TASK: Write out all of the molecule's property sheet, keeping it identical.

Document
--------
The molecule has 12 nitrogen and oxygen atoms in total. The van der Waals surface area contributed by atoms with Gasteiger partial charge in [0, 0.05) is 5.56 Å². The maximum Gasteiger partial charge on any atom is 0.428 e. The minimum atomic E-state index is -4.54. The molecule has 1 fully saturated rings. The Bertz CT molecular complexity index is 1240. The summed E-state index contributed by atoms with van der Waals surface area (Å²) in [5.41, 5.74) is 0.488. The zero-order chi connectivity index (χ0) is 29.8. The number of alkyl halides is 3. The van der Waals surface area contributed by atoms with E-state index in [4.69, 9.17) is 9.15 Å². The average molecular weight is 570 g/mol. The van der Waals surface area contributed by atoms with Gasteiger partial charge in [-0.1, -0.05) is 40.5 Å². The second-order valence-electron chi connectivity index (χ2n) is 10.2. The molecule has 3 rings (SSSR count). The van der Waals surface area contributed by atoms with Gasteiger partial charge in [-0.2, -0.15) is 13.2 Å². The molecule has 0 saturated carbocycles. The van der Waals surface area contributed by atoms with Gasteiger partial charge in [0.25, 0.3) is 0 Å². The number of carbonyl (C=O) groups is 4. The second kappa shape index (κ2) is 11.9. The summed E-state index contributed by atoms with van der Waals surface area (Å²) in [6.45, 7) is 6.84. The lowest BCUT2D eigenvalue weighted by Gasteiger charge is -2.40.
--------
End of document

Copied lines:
The molecule has 12 nitrogen and oxygen atoms in total. The van der Waals surface area contributed by atoms with Gasteiger partial charge in [0, 0.05) is 5.56 Å². The maximum Gasteiger partial charge on any atom is 0.428 e. The minimum atomic E-state index is -4.54. The molecule has 1 fully saturated rings. The Bertz CT molecular complexity index is 1240. The summed E-state index contributed by atoms with van der Waals surface area (Å²) in [5.41, 5.74) is 0.488. The zero-order chi connectivity index (χ0) is 29.8. The number of alkyl halides is 3. The van der Waals surface area contributed by atoms with E-state index in [4.69, 9.17) is 9.15 Å². The average molecular weight is 570 g/mol. The van der Waals surface area contributed by atoms with Gasteiger partial charge in [-0.1, -0.05) is 40.5 Å². The second-order valence-electron chi connectivity index (χ2n) is 10.2. The molecule has 3 rings (SSSR count). The van der Waals surface area contributed by atoms with Gasteiger partial charge in [-0.2, -0.15) is 13.2 Å². The molecule has 0 saturated carbocycles. The van der Waals surface area contributed by atoms with Gasteiger partial charge in [0.25, 0.3) is 0 Å². The number of carbonyl (C=O) groups is 4. The second kappa shape index (κ2) is 11.9. The summed E-state index contributed by atoms with van der Waals surface area (Å²) in [6.45, 7) is 6.84. The lowest BCUT2D eigenvalue weighted by Gasteiger charge is -2.40.